Mark, age 62, has a primary insurance amount of $2,000 and Peggy, age 58, has a primary insurance amount of $1,200. They both have full retirement ages for all benefits of 66. Mark has a life expectancy of 84 and Peggy has a life expectancy of 95. For simplicity, we assume their first month of benefits would be paid in January so there are 12 monthly payments in the first year. Table 3 summarizes two of their claiming strategies. All dollar amounts are expressed in today’s dollars. For example, monthly benefits may rise from $1,500 in one year to $1,530 the next year due to a 2% cost of living adjustment (COLA), but prices would also be 2% higher. Thus the $1,500 would remain constant when expressed in today’s dollars. Also, based on the real yield of approximately 0% on Treasury Inflation-Protected Securities (TIPS) at the time we are writing this article, the present value of this $1,530 is $1,500.

    In Strategy 1, they both begin benefits at 62. Mark receives $1,500 a month for the first four years. Then Peggy turns 62 and receives $900 a month for a combined monthly benefit of $2,400. After Mark dies (estimated at age 84 when Peggy would be 80), Peggy receives $1,650 a month until her death. Her higher benefits reflect a little-known rule whereby, because he applied for benefits before full retirement age and she is older than full retirement age for survivor’s benefits at his death, she gets the larger of his $1,500 or 82.5% of his primary insurance amount, which is $1,650.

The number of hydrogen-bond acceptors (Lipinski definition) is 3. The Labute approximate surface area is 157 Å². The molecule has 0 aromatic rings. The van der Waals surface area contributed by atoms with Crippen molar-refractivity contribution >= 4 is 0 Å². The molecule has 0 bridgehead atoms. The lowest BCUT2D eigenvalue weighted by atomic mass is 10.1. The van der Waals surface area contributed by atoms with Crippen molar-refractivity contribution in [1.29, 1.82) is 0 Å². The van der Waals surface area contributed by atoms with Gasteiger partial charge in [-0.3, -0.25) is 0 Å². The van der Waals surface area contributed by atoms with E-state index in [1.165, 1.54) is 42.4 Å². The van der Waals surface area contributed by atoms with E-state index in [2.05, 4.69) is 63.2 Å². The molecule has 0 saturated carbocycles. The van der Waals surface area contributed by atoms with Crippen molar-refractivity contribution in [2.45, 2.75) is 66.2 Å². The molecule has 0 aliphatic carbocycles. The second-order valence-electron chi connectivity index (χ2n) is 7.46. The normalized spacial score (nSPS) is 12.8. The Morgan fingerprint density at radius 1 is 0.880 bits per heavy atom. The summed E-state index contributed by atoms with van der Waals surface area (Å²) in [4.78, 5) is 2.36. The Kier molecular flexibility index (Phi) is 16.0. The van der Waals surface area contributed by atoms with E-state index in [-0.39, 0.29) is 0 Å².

In Strategy 2, Peggy begins benefits in four years, when she turns 62, of $900 a month and Mark begins spousal benefits only at that time of $600 a month, half of her primary insurance amount; since Mark has attained full retirement age, he can file for spousal benefits only and later switch to benefits based on his earnings record. When Mark turns 70, he switches to benefits based on his earnings record of $2,640 a month. After Mark’s death, Peggy retains his $2,640 monthly benefits.